🖥 Spring Boot Caching 101

📚 Let’s see everything you should know to start dealing with the #Cache #Abstraction in #Spring Boot. We will have a look at its most useful cache-related annotations, as well as the most relevant cache engines.

Slow performance is a recurring and complex problem that developers are often faced with. One of the most common approaches to address such a problem is through caching. Indeed, this mechanism allows achieving a substantial improvement in the performance of any type of application. The problem is that dealing with caching is not an easy task. Luckily, caching is provided by Spring Boot transparently thanks to the Spring Boot Cache Abstraction, which is a mechanism allowing consistent use of various caching methods with minimal impact on the code. Let's see everything you should know to start dealing with it.

First, we will introduce the concept of caching. Then, we will study the most common Spring Boot cache-related annotations, understanding what the most important ones are, where, and how to use them. Next, it will be time to see what are the most popular cache engines supported by Spring Boot at the time of writing. Finally, we will see Spring Boot caching in action through an example.

What is Caching

Caching is a mechanism aimed at enhancing the performance of any kind of application. It relies on a cache, which can be seen as a temporary fast access software or hardware component that stores data to reduce the time required to serve future requests related to the same data. Dealing with caching is complex, but mastering this concept is practically unavoidable for any developer. If you are interested in delving into caching, understanding what it is, how it works, and what are its most important types, you should follow this link first.

Getting Started

The Spring Boot Cache Abstraction does not come with the framework natively but requires a few dependencies. Thankfully, you can easily install all of them by adding the spring-boot-starter-cache to your dependencies.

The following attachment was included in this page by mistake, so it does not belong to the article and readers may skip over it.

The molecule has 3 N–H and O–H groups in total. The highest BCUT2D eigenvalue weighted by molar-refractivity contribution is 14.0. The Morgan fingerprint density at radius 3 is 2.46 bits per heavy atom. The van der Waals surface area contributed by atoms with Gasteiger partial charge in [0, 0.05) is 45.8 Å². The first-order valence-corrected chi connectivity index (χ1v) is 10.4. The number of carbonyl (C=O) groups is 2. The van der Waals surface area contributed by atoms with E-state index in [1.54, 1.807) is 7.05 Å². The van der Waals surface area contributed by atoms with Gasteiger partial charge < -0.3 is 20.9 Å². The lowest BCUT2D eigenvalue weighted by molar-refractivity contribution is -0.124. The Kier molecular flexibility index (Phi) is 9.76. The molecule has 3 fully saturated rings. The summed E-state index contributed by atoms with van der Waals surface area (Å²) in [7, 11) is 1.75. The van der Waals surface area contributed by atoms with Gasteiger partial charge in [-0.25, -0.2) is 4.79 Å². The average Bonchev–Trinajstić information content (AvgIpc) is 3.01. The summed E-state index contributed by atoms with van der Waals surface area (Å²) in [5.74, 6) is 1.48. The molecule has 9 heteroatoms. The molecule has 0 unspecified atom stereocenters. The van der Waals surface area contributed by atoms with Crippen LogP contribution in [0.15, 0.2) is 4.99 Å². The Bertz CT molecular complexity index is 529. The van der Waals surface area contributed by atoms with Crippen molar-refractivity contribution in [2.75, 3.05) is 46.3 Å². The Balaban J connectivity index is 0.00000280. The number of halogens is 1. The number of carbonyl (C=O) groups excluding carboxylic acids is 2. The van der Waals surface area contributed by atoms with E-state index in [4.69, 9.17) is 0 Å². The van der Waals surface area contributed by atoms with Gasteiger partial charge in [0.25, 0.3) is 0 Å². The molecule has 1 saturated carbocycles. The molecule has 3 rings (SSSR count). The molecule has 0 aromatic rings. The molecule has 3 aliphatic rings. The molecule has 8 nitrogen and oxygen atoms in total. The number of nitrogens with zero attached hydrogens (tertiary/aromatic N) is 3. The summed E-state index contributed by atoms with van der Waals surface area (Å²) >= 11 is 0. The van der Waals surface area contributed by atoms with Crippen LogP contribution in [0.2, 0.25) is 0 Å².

If you are a Gradle user, add this dependency to your build.gradle file:

implementation "org.springframework.boot:spring-boot-starter-cache:2.5.0"

While if you are a Maven user, add the following dependency to your pom.xml file:

<dependency>
    <groupId>org.springframework.boot</groupId>
    <artifactId>spring-boot-starter-cache</artifactId>
    <version>2.5.0</version>
</dependency>

In detail, spring-boot-starter-cache brings the spring-context-support module, which transitively depends on spring-context. The latter allows Spring to deal with contexts, also called Spring IoC (Inversion of Control) containers, which are responsible for managing objects in a Spring application. In particular, they are in charge of configuring, instantiating, and assembling Beans by reading configuration files and employing annotations. While the spring-context-support module provides support for integrating third-party cache engines, which will be presented later, into a Spring application.
Follow this link from the Spring official documentation for further reading on the Spring IoC containers and the bean management.

Spring Boot Caching Annotations

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